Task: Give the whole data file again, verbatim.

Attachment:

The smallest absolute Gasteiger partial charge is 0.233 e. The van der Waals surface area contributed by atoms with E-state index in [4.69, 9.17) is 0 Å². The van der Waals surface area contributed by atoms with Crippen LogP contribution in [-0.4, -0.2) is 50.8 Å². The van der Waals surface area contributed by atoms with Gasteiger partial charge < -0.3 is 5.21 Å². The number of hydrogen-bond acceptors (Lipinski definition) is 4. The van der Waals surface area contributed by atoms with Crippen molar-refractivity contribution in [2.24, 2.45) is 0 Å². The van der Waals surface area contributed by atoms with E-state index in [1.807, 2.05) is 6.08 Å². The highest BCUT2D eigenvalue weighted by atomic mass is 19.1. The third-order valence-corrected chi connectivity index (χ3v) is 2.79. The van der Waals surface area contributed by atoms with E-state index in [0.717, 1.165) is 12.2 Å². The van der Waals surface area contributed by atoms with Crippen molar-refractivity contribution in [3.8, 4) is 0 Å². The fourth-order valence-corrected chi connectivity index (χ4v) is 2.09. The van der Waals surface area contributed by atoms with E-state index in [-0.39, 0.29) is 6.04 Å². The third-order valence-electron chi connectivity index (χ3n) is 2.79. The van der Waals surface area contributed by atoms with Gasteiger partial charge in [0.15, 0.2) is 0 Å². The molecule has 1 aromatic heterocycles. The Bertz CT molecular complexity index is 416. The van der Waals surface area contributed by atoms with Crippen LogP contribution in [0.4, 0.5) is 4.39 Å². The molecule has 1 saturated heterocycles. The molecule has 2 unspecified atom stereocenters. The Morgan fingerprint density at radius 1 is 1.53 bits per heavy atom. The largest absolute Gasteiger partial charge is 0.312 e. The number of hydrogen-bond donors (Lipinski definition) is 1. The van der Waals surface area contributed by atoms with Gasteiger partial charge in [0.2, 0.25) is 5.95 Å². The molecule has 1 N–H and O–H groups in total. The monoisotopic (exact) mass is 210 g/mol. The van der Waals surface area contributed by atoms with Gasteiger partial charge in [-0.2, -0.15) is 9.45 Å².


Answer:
The smallest absolute Gasteiger partial charge is 0.233 e. The van der Waals surface area contributed by atoms with E-state index in [4.69, 9.17) is 0 Å². The van der Waals surface area contributed by atoms with Crippen LogP contribution in [-0.4, -0.2) is 50.8 Å². The van der Waals surface area contributed by atoms with Gasteiger partial charge < -0.3 is 5.21 Å². The number of hydrogen-bond acceptors (Lipinski definition) is 4. The van der Waals surface area contributed by atoms with Crippen molar-refractivity contribution in [2.24, 2.45) is 0 Å². The van der Waals surface area contributed by atoms with E-state index in [1.807, 2.05) is 6.08 Å². The highest BCUT2D eigenvalue weighted by atomic mass is 19.1. The third-order valence-corrected chi connectivity index (χ3v) is 2.79. The van der Waals surface area contributed by atoms with E-state index in [0.717, 1.165) is 12.2 Å². The van der Waals surface area contributed by atoms with Crippen molar-refractivity contribution in [3.8, 4) is 0 Å². The fourth-order valence-corrected chi connectivity index (χ4v) is 2.09. The van der Waals surface area contributed by atoms with E-state index in [-0.39, 0.29) is 6.04 Å². The third-order valence-electron chi connectivity index (χ3n) is 2.79. The van der Waals surface area contributed by atoms with Gasteiger partial charge in [0.15, 0.2) is 0 Å². The molecule has 1 aromatic heterocycles. The Bertz CT molecular complexity index is 416. The van der Waals surface area contributed by atoms with Crippen LogP contribution in [0.4, 0.5) is 4.39 Å². The molecule has 1 saturated heterocycles. The molecule has 2 unspecified atom stereocenters. The Morgan fingerprint density at radius 1 is 1.53 bits per heavy atom. The largest absolute Gasteiger partial charge is 0.312 e. The number of hydrogen-bond donors (Lipinski definition) is 1. The van der Waals surface area contributed by atoms with Gasteiger partial charge in [0.2, 0.25) is 5.95 Å². The molecule has 1 N–H and O–H groups in total. The monoisotopic (exact) mass is 210 g/mol. The van der Waals surface area contributed by atoms with Gasteiger partial charge in [-0.2, -0.15) is 9.45 Å².